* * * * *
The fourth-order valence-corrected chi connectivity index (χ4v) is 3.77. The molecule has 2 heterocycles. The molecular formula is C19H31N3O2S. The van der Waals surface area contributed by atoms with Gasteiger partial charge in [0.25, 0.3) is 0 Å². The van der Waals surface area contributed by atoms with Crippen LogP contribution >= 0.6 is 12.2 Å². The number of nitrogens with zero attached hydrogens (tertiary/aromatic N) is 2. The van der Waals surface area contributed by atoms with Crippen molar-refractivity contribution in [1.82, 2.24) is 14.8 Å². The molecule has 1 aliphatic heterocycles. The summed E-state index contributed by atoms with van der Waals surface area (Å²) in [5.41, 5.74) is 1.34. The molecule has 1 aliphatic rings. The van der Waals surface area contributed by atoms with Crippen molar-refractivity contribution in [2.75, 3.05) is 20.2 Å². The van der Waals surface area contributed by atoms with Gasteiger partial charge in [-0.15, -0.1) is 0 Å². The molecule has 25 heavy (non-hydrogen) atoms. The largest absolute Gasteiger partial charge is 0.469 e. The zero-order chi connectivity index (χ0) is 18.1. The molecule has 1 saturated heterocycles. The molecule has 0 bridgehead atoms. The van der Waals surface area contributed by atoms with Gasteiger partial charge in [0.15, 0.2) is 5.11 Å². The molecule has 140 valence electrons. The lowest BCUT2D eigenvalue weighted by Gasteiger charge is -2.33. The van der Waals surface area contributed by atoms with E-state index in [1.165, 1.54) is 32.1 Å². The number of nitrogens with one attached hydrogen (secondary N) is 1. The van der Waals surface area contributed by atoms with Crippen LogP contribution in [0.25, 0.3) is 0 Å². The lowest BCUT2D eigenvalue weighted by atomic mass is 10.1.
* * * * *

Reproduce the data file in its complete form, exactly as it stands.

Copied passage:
The fourth-order valence-corrected chi connectivity index (χ4v) is 3.77. The molecule has 2 heterocycles. The molecular formula is C19H31N3O2S. The van der Waals surface area contributed by atoms with Gasteiger partial charge in [0.25, 0.3) is 0 Å². The van der Waals surface area contributed by atoms with Crippen LogP contribution >= 0.6 is 12.2 Å². The number of nitrogens with zero attached hydrogens (tertiary/aromatic N) is 2. The van der Waals surface area contributed by atoms with Crippen molar-refractivity contribution in [1.82, 2.24) is 14.8 Å². The molecule has 1 aliphatic heterocycles. The summed E-state index contributed by atoms with van der Waals surface area (Å²) in [5.41, 5.74) is 1.34. The molecule has 1 aliphatic rings. The van der Waals surface area contributed by atoms with Crippen molar-refractivity contribution in [2.75, 3.05) is 20.2 Å². The van der Waals surface area contributed by atoms with Gasteiger partial charge in [-0.15, -0.1) is 0 Å². The molecule has 25 heavy (non-hydrogen) atoms. The largest absolute Gasteiger partial charge is 0.469 e. The zero-order chi connectivity index (χ0) is 18.1. The molecule has 1 saturated heterocycles. The molecule has 0 bridgehead atoms. The van der Waals surface area contributed by atoms with Gasteiger partial charge in [0.15, 0.2) is 5.11 Å². The molecule has 140 valence electrons. The lowest BCUT2D eigenvalue weighted by Gasteiger charge is -2.33. The van der Waals surface area contributed by atoms with E-state index in [1.165, 1.54) is 32.1 Å². The number of nitrogens with one attached hydrogen (secondary N) is 1. The van der Waals surface area contributed by atoms with Crippen LogP contribution in [0.25, 0.3) is 0 Å². The lowest BCUT2D eigenvalue weighted by atomic mass is 10.1.